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Would there be any reason to rebuild the New York and Westchester and Boston?

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Would there be any reason to rebuild the New York and Westchester and Boston?
Posted by Bonas on Wednesday, June 12, 2013 4:54 PM

http://nywbry.com/images/nywbry_system_2006.gif for route map

http://www.bing.com/videos/search?q=New+York+Westchester+and+Boston&view=detail&mid=202919C142375367B647202919C142375367B647&first=0&FORM=NVPFVR

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Posted by daveklepper on Thursday, June 13, 2013 6:52 AM

Thought of a new idea for a possible YES!     Why not shift traffic toNew York from Portchester through Mount Vernon to the NYW&B allowing more and higher  speed Amtrak service on the Corridor?

The trains would operate directly to Penn Station without going through Shell interlocking, since the NYW&B RofW goes under the Woodlawn - Shell line, already grade separated.   In fact, possibly Amtrak could use the route to avoid congestion at Shell without the need to build flyovers.   Dyer Avenue to E. 180th, NYVTA couldl use the outer tracks and Amtrak and Metro North the inner two trafks, since there is a four-track RofW.

A fkyiver south of the Dyer Ave. Station would be needed for reversing No. 5 subway trains without crossing Amtrak-MN tracjs.

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Posted by CSSHEGEWISCH on Thursday, June 13, 2013 6:53 AM

It was a waste of capital when it was built and the same would apply now.  The NYW&B was an attempt to cut into the New Haven's service area and it duplicated existing services.  Ridership never amounted to much at any time of its existence.

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Posted by daveklepper on Thursday, June 13, 2013 7:13 AM

But the problem of  too much patronage,  the problem of congestion, never did exist during the NYW&B's lifetime.  Use of its RofW could relieve congestion where it is greatest.   A lot less expensive fix than others proposed.   I also favor electrifying Newark - West Trenton to provide an alternate Newark - Philadelphia route through West Tremton.

The NYW&B lacked patronage because one had to change to a subway or elevated train to get to one's destination, and the journey on either took even more time than the ride on the NYW&B.   

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Posted by oltmannd on Thursday, June 13, 2013 8:07 AM

daveklepper
I also favor electrifying Newark - West Trenton to provide an alternate Newark - Philadelphia route through West Tremton.

This is a reasonable way of buying time for the existing NEC and impending capacity crunch - at least south of Newark.

-Don (Random stuff, mostly about trains - what else? http://blerfblog.blogspot.com/

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Posted by BroadwayLion on Thursday, June 13, 2013 8:59 AM

CSSHEGEWISCH

It was a waste of capital when it was built and the same would apply now.  The NYW&B was an attempt to cut into the New Haven's service area and it duplicated existing services.  Ridership never amounted to much at any time of its existence.

Not exactly. The NYW&B was a subsidiary or the New Haven. The New Haven did not want to be a monopoly and thus some under tighter regulation, so they built this line to compete with them. Clever, no?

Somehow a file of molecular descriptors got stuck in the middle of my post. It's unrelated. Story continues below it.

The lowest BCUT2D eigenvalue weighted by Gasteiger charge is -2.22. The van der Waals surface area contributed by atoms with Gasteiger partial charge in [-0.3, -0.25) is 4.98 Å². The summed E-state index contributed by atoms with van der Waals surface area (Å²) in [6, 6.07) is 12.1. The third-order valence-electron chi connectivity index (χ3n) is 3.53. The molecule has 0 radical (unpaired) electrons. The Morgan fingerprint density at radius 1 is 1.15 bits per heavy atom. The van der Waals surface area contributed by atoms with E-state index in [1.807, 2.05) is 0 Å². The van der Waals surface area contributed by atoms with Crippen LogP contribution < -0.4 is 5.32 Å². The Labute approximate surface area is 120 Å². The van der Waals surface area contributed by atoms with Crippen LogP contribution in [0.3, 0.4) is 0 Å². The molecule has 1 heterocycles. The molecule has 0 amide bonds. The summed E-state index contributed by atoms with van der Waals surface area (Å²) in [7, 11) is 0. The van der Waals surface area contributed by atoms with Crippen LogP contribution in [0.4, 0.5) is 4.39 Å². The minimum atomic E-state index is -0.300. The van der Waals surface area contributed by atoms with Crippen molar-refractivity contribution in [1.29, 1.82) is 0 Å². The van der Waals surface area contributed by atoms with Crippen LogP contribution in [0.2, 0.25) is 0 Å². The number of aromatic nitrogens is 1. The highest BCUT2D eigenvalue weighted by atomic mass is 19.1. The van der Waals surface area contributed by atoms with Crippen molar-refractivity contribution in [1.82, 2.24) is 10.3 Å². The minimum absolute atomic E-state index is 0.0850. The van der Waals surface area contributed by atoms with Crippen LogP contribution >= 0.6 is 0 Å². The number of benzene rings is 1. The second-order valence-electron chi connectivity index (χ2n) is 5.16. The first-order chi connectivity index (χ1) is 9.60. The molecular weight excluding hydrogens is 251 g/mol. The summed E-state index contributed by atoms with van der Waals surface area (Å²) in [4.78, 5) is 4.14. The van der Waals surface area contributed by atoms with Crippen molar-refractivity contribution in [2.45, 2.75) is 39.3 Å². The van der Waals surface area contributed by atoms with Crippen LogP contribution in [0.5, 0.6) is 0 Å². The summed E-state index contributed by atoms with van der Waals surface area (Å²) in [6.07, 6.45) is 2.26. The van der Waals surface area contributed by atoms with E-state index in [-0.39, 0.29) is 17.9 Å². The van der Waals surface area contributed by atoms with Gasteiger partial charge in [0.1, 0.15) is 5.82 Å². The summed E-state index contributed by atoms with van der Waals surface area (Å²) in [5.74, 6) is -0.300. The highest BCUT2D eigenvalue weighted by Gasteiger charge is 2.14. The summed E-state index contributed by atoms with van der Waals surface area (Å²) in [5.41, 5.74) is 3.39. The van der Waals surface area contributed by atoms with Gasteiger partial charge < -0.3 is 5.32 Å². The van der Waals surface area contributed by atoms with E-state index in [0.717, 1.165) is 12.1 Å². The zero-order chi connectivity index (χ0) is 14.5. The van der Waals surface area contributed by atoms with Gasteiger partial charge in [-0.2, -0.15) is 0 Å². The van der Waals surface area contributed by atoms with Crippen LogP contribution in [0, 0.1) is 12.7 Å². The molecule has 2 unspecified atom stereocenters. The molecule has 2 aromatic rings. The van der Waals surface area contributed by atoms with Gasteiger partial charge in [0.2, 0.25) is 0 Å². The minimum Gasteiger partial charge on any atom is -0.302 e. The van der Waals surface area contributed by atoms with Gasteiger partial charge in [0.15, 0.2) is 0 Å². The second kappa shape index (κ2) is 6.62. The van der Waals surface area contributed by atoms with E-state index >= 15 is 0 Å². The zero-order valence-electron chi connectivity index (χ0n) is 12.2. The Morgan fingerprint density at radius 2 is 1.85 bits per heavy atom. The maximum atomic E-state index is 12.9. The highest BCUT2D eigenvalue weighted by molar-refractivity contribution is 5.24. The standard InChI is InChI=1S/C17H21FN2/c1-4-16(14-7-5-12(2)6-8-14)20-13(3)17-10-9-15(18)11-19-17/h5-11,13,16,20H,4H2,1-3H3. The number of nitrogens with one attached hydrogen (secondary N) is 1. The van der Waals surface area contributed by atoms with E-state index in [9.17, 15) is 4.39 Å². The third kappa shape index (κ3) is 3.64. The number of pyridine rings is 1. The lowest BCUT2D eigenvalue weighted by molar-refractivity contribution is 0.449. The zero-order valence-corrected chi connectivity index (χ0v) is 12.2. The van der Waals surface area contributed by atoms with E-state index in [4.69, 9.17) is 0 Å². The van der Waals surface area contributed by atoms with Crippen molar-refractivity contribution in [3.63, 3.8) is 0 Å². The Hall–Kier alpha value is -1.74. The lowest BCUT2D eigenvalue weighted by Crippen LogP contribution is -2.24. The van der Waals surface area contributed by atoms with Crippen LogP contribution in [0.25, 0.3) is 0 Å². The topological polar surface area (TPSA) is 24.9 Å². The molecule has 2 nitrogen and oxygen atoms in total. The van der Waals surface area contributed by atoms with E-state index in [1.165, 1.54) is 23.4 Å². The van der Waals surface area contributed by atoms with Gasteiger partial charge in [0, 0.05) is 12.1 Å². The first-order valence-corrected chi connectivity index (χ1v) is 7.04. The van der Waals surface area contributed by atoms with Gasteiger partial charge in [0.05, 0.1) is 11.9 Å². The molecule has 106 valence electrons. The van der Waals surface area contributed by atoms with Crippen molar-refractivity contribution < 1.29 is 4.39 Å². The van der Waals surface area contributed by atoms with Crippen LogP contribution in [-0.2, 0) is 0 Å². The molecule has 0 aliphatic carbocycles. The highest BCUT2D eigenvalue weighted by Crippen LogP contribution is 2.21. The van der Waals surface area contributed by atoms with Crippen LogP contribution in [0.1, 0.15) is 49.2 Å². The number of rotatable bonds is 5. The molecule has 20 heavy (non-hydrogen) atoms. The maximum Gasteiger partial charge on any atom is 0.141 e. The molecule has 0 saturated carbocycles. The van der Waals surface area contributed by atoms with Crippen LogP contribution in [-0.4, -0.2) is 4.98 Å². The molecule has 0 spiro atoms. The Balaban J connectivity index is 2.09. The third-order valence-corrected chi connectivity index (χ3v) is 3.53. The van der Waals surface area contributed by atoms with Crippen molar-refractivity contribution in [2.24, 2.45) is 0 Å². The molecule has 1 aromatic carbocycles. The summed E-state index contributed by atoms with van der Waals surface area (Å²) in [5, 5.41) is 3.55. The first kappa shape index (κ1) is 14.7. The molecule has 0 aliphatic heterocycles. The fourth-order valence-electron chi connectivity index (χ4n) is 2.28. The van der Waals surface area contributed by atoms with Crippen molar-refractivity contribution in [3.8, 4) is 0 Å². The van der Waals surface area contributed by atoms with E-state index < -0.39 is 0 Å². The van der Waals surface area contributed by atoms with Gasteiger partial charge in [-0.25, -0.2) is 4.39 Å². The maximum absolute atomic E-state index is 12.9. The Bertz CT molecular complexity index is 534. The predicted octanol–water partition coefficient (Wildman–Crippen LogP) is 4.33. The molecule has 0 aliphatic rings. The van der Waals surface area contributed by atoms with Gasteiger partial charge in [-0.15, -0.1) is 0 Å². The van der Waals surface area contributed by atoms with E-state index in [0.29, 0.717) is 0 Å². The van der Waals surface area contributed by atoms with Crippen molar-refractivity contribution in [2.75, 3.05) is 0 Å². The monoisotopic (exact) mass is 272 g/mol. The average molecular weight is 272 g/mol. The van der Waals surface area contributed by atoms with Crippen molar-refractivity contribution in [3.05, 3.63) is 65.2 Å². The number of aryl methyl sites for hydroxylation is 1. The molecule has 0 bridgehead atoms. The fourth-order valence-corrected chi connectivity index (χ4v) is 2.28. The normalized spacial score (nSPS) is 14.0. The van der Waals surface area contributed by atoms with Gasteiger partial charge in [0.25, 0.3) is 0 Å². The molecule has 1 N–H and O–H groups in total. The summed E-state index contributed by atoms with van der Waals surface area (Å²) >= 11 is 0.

Dumb Idea. They should have made it to extend their reach and their customer base.

Oh Well...

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Posted by Bonas on Thursday, June 13, 2013 3:34 PM

http://www.simon.com/mall/the-westchester

Well there is a Huge Mall at the end of the line. The head building of the Mall resembles the former NYW&B Station that was here. When the line was built there was a real estate bust and the great depression. The NYW&B was built on real estate speculation much in the same way other streetcar suburbs where built. (See Shaker Hts Van Swerigians)

http://www.nywbry.com/nywbrr/station_westchesteravenue_whiteplains.php

Mall pic below

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Posted by John WR on Thursday, June 13, 2013 3:37 PM

daveklepper
I also favor electrifying Newark - West Trenton to provide an alternate Newark - Philadelphia route through West Tremton.

This is a fascinating idea, Dave.   I have heard many proposals for restoring service on the West Trenton line but they have always been to provide commuter service along the line.  Such service existed until New Jersey Transit took over commuter service and abandoned it but the line still exists.  

But would you have Amtrak or New Jersey Transit undertake this service?  And would it be high speed or not?  Right now SEPTA provides service between West Trenton Station (in Ewing, New Jersey) and Philadelphia.  It is convenient for many people but it is pretty slow.  

Could you expand on your idea a little?

John

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Posted by John WR on Thursday, June 13, 2013 3:40 PM

oltmannd
This is a reasonable way of buying time for the existing NEC and impending capacity crunch - at least south of Newark.

I don't mean to disagree with you, Don, but I wonder just how impending this crunch is.  South of Newark there are 4 tracks what can carry a lot of trains.  Of course there are a lot of trains.   I just don't know.  But it does seem to me that any crunch will not come until there are new tunnels under the Hudson River.